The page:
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Western Blot (WB)

Overview

Western blot (WB) is a core technique in cell and molecular biology, which is used to detect the presence of a specific protein in a complex mixture extracted from cells. The WB procedure relies upon three key elements to accomplish this task: the separation of protein mixtures by size using gel electrophoresis, the efficient transfer of separated proteins to a solid support, and the specific detection of a target protein by appropriately matched antibodies. Once detected, the target protein will be visualized as a band on a blotting membrane, X-ray film, or an imaging system. Our WB protocol involves the following 5 main steps: sample preparation, SDS-PAGE gel electrophoresis, protein transfer, immunoblotting, detection. Creative Biolabs provides very detailed steps instruction for each one. Please refer to Western Blot Protocols & Troubleshooting & Guide for more information.

Detection Method

Detailed procedures for detection of a WB may vary widely. One common variation involves direct vs. indirect detection. The following diagram and tables show the specific differences between them.

Detection Method

Table 1. Direct Detection Method

Advantages Disadvantages
  • It is a quick methodology because only one antibody is used
  • Immunoreactivity of the primary antibody may be reduced as a result of labeling
  • Cross-reactivity of secondary antibody is eliminated
  • Labeling a primary antibody for each target protein is time-consuming and expensive
  • Double probing is easily achieved using different labels on primary antibodies from the same host
  • There is no flexibility in choice of primary antibody label from one experiment to another
  • Minimal signal amplification

Table 2. Indirect Detection Method

Advantages Disadvantages
  • Sensitivity is increased because each primary antibody contains several epitopes bound by the labeled secondary antibody, which amplifies the signal
  • Cross-reactivity may occur with the secondary antibody, resulting in nonspecific binding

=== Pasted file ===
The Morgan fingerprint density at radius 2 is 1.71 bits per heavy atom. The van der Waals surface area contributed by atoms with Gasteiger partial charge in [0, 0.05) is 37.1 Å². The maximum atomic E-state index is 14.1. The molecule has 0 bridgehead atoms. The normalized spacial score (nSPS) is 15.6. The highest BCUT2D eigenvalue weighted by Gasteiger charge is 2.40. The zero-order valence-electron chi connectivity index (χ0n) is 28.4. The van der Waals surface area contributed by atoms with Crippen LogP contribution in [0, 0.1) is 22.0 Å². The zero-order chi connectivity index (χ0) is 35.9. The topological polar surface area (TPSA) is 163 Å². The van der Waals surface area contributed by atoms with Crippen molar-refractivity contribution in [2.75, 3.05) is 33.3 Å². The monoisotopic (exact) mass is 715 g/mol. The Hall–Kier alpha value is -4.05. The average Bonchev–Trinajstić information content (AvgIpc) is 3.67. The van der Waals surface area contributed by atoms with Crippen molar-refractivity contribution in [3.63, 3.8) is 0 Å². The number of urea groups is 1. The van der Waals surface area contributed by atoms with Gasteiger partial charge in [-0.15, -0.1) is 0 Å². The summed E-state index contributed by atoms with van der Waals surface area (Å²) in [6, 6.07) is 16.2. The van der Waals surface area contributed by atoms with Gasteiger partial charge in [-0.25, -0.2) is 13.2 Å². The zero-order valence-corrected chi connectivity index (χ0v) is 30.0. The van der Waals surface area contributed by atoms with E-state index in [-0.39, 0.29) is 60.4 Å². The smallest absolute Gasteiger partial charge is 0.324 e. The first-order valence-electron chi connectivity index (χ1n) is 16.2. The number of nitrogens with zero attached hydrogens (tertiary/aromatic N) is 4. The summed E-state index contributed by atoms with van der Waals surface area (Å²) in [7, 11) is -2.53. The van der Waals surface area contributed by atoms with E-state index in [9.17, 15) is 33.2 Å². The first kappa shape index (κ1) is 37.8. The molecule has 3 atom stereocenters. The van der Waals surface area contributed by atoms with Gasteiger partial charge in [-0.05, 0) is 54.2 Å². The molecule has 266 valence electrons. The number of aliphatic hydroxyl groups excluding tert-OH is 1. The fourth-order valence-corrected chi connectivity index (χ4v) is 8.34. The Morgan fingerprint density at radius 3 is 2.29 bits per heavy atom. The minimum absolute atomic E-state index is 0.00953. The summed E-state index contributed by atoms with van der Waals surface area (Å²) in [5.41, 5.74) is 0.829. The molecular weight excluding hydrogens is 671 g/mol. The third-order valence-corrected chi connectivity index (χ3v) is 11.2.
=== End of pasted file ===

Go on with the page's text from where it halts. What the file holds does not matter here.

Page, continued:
• A wide variety of labeled secondary antibodies are available commercially
  • An extra incubation step is required in the procedure
  • Because many primary antibodies can be made in one species and the same labeled secondary antibody can be used for detection, it is versatile
  • Immunoreactivity of the primary antibody is maintained because it is not labeled
  • Different detection markers can be used with the same primary antibody

How to Choose Appropriate Secondary Antibody?

How to Choose Appropriate Secondary Antibody?

Protein Electrophoresis

Protein electrophoresis is a standard laboratory technique by which charged protein molecules are transported through a solvent by an electrical field. Most biological molecules carry a net charge at any pH other than their isoelectric point and will migrate at a rate proportional to their charge density. Denaturing and reducing SDS-PAGE with a discontinuous buffer system is the most widely used electrophoresis technique and separates proteins primarily by mass. Nondenaturing PAGE (also known as native-PAGE) separates proteins according to their mass/charge ratio. Two-dimensional (2D) PAGE separates proteins by native isoelectric point in the first dimension and by mass in the second dimension.

SDS-PAGE vs. Native-PAGE

Recent Progresses

Although WB is a relatively mature technology, there are still researchers working on it to upgrade this technique. The development of improved detection methods can expand multiplexing capabilities and push detection limits. Progress in these areas will likely continue at a rapid pace as improved method for microfluidics, microscale analysis systems, and label-free biosensing continue to advance the field.

Examples of microfluidic design and on-capillary protein immobilization approaches. Fig.1 Examples of microfluidic design and on-capillary protein immobilization approaches. (Sanders, 2016)

More WB Resource

Western Blot Protocols & Troubleshooting & Guide

Western Blot Protocol

Western Blot Troubleshooting

Sample Preparation in Western Blot Assay

Protein Transfer from Gel to Membrane in Western Blot Assay

Running an SDS-PAGE Gel in Western Blot Assay

Western Blot Illustrated Assay

Stripping and Reprobing Protocol

Western Blot Storage Protocol

Reference

  1. Sanders, B. J.; et al. Recent advances in microscale western blotting. Analytical methods. 2016, 8(39): 7002-7013.
For research use only. Not intended for any clinical use.